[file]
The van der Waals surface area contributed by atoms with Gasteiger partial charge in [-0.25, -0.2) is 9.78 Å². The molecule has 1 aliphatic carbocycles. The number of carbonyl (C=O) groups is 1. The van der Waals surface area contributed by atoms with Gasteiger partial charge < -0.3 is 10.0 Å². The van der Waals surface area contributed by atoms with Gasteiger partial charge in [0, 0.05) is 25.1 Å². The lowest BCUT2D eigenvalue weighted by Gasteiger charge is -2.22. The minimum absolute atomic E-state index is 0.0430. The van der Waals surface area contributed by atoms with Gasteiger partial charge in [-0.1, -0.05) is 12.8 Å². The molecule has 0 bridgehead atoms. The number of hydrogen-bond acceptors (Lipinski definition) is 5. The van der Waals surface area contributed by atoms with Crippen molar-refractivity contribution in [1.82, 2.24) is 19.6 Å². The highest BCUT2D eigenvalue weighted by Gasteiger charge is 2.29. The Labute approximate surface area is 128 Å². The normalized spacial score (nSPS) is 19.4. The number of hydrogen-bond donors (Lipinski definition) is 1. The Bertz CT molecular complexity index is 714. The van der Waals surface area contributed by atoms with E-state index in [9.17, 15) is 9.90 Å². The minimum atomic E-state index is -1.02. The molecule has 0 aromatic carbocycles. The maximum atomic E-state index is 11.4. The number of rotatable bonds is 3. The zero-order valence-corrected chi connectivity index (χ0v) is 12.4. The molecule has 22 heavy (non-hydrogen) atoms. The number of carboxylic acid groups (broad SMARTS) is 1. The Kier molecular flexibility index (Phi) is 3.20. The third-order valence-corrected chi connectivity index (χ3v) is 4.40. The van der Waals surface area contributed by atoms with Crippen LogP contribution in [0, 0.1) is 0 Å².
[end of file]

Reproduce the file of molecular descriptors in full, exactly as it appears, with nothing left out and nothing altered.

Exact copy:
The van der Waals surface area contributed by atoms with Gasteiger partial charge in [-0.25, -0.2) is 9.78 Å². The molecule has 1 aliphatic carbocycles. The number of carbonyl (C=O) groups is 1. The van der Waals surface area contributed by atoms with Gasteiger partial charge < -0.3 is 10.0 Å². The van der Waals surface area contributed by atoms with Gasteiger partial charge in [0, 0.05) is 25.1 Å². The lowest BCUT2D eigenvalue weighted by Gasteiger charge is -2.22. The minimum absolute atomic E-state index is 0.0430. The van der Waals surface area contributed by atoms with Gasteiger partial charge in [-0.1, -0.05) is 12.8 Å². The molecule has 0 bridgehead atoms. The number of hydrogen-bond acceptors (Lipinski definition) is 5. The van der Waals surface area contributed by atoms with Crippen molar-refractivity contribution in [1.82, 2.24) is 19.6 Å². The highest BCUT2D eigenvalue weighted by Gasteiger charge is 2.29. The Labute approximate surface area is 128 Å². The normalized spacial score (nSPS) is 19.4. The number of hydrogen-bond donors (Lipinski definition) is 1. The Bertz CT molecular complexity index is 714. The van der Waals surface area contributed by atoms with E-state index in [9.17, 15) is 9.90 Å². The minimum atomic E-state index is -1.02. The molecule has 0 aromatic carbocycles. The maximum atomic E-state index is 11.4. The number of rotatable bonds is 3. The zero-order valence-corrected chi connectivity index (χ0v) is 12.4. The molecule has 22 heavy (non-hydrogen) atoms. The number of carboxylic acid groups (broad SMARTS) is 1. The Kier molecular flexibility index (Phi) is 3.20. The third-order valence-corrected chi connectivity index (χ3v) is 4.40. The van der Waals surface area contributed by atoms with Crippen LogP contribution in [0, 0.1) is 0 Å².